The following is a guest post by Indranil Banik. Indranil is a PHD student at the University of Saint Andrews, part of the Scottish Universities’ Physics Alliance. He was born in Kolkata, India and moved to the UK with his parents a few years later. Indranil works on conducting tests to try and distinguish between standard and modified gravity, especially by considering the Local Group. Before starting his PhD in autumn 2014, he obtained an undergraduate and a Masters degree from... Read more
ABOUT Marcel S. Pawlowski
I am a postdoc at the Department for Astronomy of Case Western Reserve University in Cleveland, OH. My work there revolves around tidal dwarf galaxies – second-generation galaxies forming from the debris of galaxy collisions – and their use for testing models explaining the dark matter phenomenon.
During my PhD studies in Bonn (in Pavel's group|) my research concentrated on the phase-space distribution of the Milky Way's satellites (dwarf galaxies, globular clusters and tidal streams), their possible formation scenarios (in particular tidal dwarf galaxies) and tests of cosmological models on (cosmologically) small scales.
My research interests are complemented by my interest in the philosophy of science and in science outreach. You can follow me on Twitter (@8minutesold) or find out more about me and my photography on my website (http://marcelpawlowski.com).
Marcel S. Pawlowski: All Posts
Spiral galaxies rotate too fast. If they would only consist of the visible (baryonic) mass we observe in them and Newton's Law of gravity is correct, then they would not be stable and should quickly fly apart. That they don't has been one of the first indications that the galaxies (and the Universe as a whole) either contains large amounts of additional but invisible "dark matter", or that the laws of gravity don't hold on the scales of galaxies. One... Read more
In case you, like me, have missed Pavel Kroups's recent talk at the Joint Astronomical Colloquium in Heidelberg, you now have the opportunity to watch a movie of the event and download the slides. The movie is quite long (more than an hour), but it is worth watching it to the end. While the talk is titled "The vast polar structures around the Milky Way and Andromeda", Pavel talks about much more, starting with tidal dwarf galaxies and ending with... Read more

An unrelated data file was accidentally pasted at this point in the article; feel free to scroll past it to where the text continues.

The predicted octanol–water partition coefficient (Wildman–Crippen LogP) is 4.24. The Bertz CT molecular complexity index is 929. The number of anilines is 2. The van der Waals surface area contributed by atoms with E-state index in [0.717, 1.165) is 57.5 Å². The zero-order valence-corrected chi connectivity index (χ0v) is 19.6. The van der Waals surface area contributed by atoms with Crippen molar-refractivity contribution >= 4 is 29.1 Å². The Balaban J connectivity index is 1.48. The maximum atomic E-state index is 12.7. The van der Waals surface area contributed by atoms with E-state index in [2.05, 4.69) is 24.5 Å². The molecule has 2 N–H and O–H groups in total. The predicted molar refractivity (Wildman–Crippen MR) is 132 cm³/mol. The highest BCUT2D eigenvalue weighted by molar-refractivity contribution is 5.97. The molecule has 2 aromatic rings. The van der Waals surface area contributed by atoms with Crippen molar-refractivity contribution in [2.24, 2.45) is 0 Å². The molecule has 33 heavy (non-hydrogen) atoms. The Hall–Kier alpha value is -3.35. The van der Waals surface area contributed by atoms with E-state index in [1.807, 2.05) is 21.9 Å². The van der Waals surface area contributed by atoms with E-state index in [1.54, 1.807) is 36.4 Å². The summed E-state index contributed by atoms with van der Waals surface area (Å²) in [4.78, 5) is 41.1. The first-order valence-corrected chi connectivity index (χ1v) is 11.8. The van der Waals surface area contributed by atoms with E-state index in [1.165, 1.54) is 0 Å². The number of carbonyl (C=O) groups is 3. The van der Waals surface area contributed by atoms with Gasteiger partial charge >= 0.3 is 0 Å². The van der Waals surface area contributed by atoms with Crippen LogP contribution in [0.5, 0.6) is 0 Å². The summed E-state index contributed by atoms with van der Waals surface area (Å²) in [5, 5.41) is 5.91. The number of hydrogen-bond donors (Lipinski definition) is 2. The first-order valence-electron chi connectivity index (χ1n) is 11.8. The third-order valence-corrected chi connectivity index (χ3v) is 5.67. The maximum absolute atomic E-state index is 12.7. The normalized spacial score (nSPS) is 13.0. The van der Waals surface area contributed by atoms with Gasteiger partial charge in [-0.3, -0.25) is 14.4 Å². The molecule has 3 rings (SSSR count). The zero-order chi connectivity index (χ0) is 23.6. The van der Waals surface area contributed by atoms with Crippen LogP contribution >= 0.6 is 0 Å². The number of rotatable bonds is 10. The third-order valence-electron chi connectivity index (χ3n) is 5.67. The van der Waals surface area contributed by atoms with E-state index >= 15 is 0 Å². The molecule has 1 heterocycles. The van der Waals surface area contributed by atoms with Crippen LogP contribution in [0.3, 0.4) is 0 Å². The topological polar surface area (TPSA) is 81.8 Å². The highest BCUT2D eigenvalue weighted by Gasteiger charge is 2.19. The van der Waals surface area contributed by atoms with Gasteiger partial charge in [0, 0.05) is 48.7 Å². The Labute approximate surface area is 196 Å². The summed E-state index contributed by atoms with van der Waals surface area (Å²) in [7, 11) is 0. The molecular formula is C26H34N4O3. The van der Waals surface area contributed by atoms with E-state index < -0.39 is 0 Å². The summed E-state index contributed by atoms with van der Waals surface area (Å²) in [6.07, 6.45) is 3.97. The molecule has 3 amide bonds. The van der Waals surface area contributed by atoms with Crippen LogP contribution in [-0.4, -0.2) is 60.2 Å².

On Wednesday, the Large Underground Xenon Detector (LUX), a direct detection experiment for Dark Matter, has announced its first results. Before the announcement there was the usual excitement, with Nature News titling “Final Word is near on dark-matter signal”. So, has Dark Matter finally been detected? Some previous experiments had reported possible detections already. For example, the Cryogenic Dark Matter Search (CDMS) recently presented an impressive number of 3 possible dark matter events (compared to 0.7 they estimated to be... Read more
Following the recent incident, we and the SciLogs team decided to invite a renown colleague to write a guest blog post. Thinking about possible guest bloggers who are experts in the field of cosmology and approach theories such as MOND with the necessary scientific skepticism, we arrived at Scott Dodelson as one candidate. Scott is a very well-respected cosmologist. He is a scientist at Fermilab and a professor in the Department of Astronomy and Astrophysics and the Kavli Institute for... Read more
Question E: The Dark Matter Crisis continues: on the difficulties of communicating controversial science
(Continuation of the series A-E) There has been an unsuccessful attempt to close down The Dark Matter Crisis. Here is the story (and an email by Jim Peebles): UPDATE: The guest post is now online. As regular readers of our blog know, and first-time readers may be able to guess from this blog name, Pavel and I mostly write about the problems and shortcomings of the dark matter hypothesis. One aspect of our research is to test dark matter models... Read more
Dwarf galaxies, that is galaxies less massive than a few billion solar masses, are expected to be formed through two processes. They might either be the luminous components of small dark matter halos, formed early in the universe when gas fell into the potential well of those halos. These dwarf galaxies are called primordial dwarf galaxies (PDGs) and are expected to be dominated by their dark matter content. The other formation mechanism is a process observed even in the present-day... Read more
Pavel and I have been too busy to blog for a while (my excuse being that I am in the final stages of my PhD studies). This is also why we did not announce this sooner: Our blog has moved from SciLogs.eu to SciLogs.com. The new site provides an improved blogging system and maybe more international visibility, as well as a pleasant neighborhood of science bloggers. The new URL for "The Dark Matter Crisis" is http://www.scilogs.com/the-dark-matter-crisis/. All future articles will... Read more
Today's issue of Nature contains a very exciting study by Rodrigo Ibata et al. which might be a game-changer in the research areas of galaxy formation and near-field cosmology. It is titled “A vast, thin plane of corotating dwarf galaxies orbiting the Andromeda galaxy” and already now should be seen as a candidate for the most-exciting paper of 2013. UPDATE Jan. 4th: The article is now also available on the arXiv. Pavel Kroupa and I have been waiting for this... Read more
We are now on our way to the 13th Marcel Grossmann Meeting in Stockholm. The meeting of physicists and astronomers covers General Relativity, Gravity and relativistic field theories and is held every three years (since 1975) in different cities. It is named after Marcel Grossmann, who was a Swiss mathematician and a collaborator of Einstein in his work on general relativity. Following his recent review paper “The dark matter crisis: falsification of the current standard model of cosmology”, Pavel has... Read more